The unraveling mystery, which involves a sleeper cell and espionage, combined with Chet's entertaining non sequiturs, and frequent digressions, make PAW AND ORDER another fun ride-especially since the ride is an old Porsche:
". . . the oldest we've had in our whole career. The last one got blown up; the one before that went off a cliff. And who can remember the one before that? Not me, amigo, except for how loud train whistles turn out to be from up real close. The point is, old Porsches are how we roll at the Little Detective Agency, just one of the things that makes us so successful, leaving out the finances part, where we've run into some hiccups I won't go into now. And don't get me started on hiccups, which is the annoying thing about them, namely that you can't stop...."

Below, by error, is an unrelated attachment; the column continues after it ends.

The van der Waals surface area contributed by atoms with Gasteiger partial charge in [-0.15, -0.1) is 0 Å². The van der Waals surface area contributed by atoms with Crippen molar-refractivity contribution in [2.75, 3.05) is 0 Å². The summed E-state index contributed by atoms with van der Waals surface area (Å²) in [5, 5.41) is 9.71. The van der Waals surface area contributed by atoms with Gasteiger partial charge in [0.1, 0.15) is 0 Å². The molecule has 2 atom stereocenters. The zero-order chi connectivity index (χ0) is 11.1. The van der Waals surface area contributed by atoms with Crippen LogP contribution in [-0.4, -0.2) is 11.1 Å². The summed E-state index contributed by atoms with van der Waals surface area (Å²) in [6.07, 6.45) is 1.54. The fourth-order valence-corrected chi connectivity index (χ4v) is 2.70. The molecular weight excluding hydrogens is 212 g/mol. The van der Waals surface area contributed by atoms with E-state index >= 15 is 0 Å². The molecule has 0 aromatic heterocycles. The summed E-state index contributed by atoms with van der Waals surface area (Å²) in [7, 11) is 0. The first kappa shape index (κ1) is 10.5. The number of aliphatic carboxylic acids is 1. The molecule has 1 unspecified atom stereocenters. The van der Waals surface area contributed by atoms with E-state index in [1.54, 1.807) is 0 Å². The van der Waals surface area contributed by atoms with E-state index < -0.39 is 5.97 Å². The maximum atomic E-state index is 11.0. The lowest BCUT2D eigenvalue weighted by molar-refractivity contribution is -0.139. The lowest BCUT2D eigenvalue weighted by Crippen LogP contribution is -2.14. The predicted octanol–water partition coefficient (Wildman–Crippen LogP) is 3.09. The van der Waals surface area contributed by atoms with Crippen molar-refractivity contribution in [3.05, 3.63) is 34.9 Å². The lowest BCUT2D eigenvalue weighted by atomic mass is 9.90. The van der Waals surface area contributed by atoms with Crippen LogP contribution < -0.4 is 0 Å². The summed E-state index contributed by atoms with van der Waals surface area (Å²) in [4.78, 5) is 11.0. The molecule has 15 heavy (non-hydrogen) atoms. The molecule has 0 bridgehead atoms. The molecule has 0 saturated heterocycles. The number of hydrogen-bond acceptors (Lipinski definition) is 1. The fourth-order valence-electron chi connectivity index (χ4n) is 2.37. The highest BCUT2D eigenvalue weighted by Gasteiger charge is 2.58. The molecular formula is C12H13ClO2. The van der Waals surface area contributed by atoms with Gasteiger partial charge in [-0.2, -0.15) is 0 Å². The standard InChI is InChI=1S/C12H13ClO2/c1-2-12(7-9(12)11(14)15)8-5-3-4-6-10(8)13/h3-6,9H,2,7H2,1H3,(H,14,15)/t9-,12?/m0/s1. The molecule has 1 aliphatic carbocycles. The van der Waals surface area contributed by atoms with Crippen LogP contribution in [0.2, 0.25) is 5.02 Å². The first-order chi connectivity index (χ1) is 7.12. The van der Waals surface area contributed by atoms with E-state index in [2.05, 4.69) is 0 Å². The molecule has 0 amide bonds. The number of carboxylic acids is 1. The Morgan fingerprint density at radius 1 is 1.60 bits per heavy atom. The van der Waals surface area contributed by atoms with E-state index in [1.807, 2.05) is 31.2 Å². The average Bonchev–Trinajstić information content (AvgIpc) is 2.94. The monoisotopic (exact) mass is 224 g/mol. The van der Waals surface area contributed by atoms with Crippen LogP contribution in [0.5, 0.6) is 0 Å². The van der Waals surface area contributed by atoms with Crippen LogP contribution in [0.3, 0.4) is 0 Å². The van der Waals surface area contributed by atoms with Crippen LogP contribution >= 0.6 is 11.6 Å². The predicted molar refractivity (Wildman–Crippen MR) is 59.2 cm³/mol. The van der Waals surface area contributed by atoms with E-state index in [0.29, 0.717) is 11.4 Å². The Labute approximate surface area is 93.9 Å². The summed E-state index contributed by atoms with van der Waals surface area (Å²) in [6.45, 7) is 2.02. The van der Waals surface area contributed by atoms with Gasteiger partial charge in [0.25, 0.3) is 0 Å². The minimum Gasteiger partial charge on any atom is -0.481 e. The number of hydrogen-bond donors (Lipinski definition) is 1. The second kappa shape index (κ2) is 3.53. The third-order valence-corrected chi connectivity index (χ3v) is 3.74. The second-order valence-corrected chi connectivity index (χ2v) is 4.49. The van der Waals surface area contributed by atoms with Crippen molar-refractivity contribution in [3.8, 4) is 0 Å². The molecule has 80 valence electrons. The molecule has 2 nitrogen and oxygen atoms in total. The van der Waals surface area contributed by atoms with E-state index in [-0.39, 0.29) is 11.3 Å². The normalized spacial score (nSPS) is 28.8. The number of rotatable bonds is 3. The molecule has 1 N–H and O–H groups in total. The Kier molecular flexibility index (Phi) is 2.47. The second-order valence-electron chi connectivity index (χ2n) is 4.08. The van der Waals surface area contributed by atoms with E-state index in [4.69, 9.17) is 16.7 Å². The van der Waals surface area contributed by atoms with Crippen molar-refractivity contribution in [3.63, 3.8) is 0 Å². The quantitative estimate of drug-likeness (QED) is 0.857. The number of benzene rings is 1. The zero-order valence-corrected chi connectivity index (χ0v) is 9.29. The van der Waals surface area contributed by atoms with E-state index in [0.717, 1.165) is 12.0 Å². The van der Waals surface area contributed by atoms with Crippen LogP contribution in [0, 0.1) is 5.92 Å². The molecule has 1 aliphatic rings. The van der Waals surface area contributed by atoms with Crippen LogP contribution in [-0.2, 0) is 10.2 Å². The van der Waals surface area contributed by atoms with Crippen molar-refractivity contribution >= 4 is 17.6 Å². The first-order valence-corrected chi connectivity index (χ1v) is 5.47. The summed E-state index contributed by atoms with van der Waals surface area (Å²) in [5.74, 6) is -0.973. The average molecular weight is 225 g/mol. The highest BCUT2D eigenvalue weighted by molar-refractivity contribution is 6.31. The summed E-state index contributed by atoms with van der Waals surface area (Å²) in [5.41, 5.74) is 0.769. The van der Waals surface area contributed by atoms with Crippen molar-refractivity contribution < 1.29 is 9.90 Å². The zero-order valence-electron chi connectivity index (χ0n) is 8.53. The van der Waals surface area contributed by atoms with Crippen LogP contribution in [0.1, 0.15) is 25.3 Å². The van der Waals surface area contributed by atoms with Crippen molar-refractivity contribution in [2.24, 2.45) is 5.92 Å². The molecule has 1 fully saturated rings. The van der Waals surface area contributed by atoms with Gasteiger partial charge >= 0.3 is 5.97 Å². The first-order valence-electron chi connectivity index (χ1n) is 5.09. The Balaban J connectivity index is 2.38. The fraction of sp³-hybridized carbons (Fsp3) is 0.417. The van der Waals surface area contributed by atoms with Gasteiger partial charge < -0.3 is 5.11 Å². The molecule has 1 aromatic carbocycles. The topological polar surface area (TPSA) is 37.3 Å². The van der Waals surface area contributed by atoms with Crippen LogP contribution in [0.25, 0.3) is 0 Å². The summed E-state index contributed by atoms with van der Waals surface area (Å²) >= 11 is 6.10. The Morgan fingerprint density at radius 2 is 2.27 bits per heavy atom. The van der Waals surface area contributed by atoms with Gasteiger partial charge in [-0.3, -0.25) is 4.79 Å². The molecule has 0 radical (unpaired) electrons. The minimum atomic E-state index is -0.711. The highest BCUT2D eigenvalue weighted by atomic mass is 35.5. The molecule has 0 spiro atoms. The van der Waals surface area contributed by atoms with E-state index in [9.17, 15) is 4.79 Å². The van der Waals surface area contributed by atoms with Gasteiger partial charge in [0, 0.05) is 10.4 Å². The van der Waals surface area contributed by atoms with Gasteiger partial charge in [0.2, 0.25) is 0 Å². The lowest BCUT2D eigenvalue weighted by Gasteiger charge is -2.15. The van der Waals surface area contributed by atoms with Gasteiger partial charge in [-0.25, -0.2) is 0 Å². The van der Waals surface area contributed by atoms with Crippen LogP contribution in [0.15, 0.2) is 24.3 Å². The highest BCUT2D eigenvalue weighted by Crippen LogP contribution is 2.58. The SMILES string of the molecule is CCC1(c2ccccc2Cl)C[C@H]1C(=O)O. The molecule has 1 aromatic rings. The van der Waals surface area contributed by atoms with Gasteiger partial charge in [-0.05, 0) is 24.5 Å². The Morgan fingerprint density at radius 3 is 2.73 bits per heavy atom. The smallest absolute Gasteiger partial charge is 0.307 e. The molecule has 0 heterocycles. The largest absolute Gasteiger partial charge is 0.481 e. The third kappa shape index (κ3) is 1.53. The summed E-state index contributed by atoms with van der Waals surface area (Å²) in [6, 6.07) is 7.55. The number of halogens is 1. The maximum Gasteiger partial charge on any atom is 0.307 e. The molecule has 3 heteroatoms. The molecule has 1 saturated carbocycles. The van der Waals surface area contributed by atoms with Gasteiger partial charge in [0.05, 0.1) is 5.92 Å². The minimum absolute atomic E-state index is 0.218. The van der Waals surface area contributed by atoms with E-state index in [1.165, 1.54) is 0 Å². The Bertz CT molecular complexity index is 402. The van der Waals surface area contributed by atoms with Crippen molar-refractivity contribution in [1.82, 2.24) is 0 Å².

Quinn manages to set the stage, stir up the action, and move the fast-paced story along all through Chet's big brown eyes. It's a clever device and amazingly effective. We come to love Chet dearly, fear for his safety, and are not at all offended by his comments concerning our inferiority to dogs: "Humans-and I mean this in the nicest way-can be a little . . . slow sometimes."